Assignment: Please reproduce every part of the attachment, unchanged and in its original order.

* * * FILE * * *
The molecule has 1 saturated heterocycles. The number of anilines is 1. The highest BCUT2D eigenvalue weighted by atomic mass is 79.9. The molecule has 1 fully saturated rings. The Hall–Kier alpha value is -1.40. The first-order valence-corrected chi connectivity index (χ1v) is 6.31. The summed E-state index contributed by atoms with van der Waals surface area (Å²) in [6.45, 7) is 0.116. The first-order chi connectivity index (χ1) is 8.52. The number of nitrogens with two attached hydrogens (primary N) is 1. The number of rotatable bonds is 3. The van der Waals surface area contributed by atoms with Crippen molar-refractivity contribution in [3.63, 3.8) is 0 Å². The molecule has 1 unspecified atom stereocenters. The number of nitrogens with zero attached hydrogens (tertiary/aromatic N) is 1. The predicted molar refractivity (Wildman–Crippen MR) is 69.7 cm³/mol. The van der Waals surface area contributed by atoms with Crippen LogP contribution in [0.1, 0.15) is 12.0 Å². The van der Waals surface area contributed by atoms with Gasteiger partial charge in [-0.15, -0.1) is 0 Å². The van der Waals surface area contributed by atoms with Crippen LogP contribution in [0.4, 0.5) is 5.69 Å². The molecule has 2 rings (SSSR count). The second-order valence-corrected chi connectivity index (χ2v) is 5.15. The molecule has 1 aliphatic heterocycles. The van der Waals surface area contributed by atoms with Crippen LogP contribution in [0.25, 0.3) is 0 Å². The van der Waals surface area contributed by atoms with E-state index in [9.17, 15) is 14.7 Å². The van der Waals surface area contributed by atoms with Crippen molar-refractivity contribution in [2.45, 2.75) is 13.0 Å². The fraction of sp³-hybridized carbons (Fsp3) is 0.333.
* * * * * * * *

The molecule has 1 saturated heterocycles. The number of anilines is 1. The highest BCUT2D eigenvalue weighted by atomic mass is 79.9. The molecule has 1 fully saturated rings. The Hall–Kier alpha value is -1.40. The first-order valence-corrected chi connectivity index (χ1v) is 6.31. The summed E-state index contributed by atoms with van der Waals surface area (Å²) in [6.45, 7) is 0.116. The first-order chi connectivity index (χ1) is 8.52. The number of nitrogens with two attached hydrogens (primary N) is 1. The number of rotatable bonds is 3. The van der Waals surface area contributed by atoms with Crippen molar-refractivity contribution in [3.63, 3.8) is 0 Å². The molecule has 1 unspecified atom stereocenters. The number of nitrogens with zero attached hydrogens (tertiary/aromatic N) is 1. The predicted molar refractivity (Wildman–Crippen MR) is 69.7 cm³/mol. The van der Waals surface area contributed by atoms with Crippen LogP contribution in [0.1, 0.15) is 12.0 Å². The van der Waals surface area contributed by atoms with Gasteiger partial charge in [-0.15, -0.1) is 0 Å². The van der Waals surface area contributed by atoms with Crippen LogP contribution in [0.4, 0.5) is 5.69 Å². The molecule has 2 rings (SSSR count). The second-order valence-corrected chi connectivity index (χ2v) is 5.15. The molecule has 1 aliphatic heterocycles. The van der Waals surface area contributed by atoms with Crippen LogP contribution in [0.25, 0.3) is 0 Å². The van der Waals surface area contributed by atoms with E-state index in [9.17, 15) is 14.7 Å². The van der Waals surface area contributed by atoms with Crippen molar-refractivity contribution in [2.45, 2.75) is 13.0 Å². The fraction of sp³-hybridized carbons (Fsp3) is 0.333.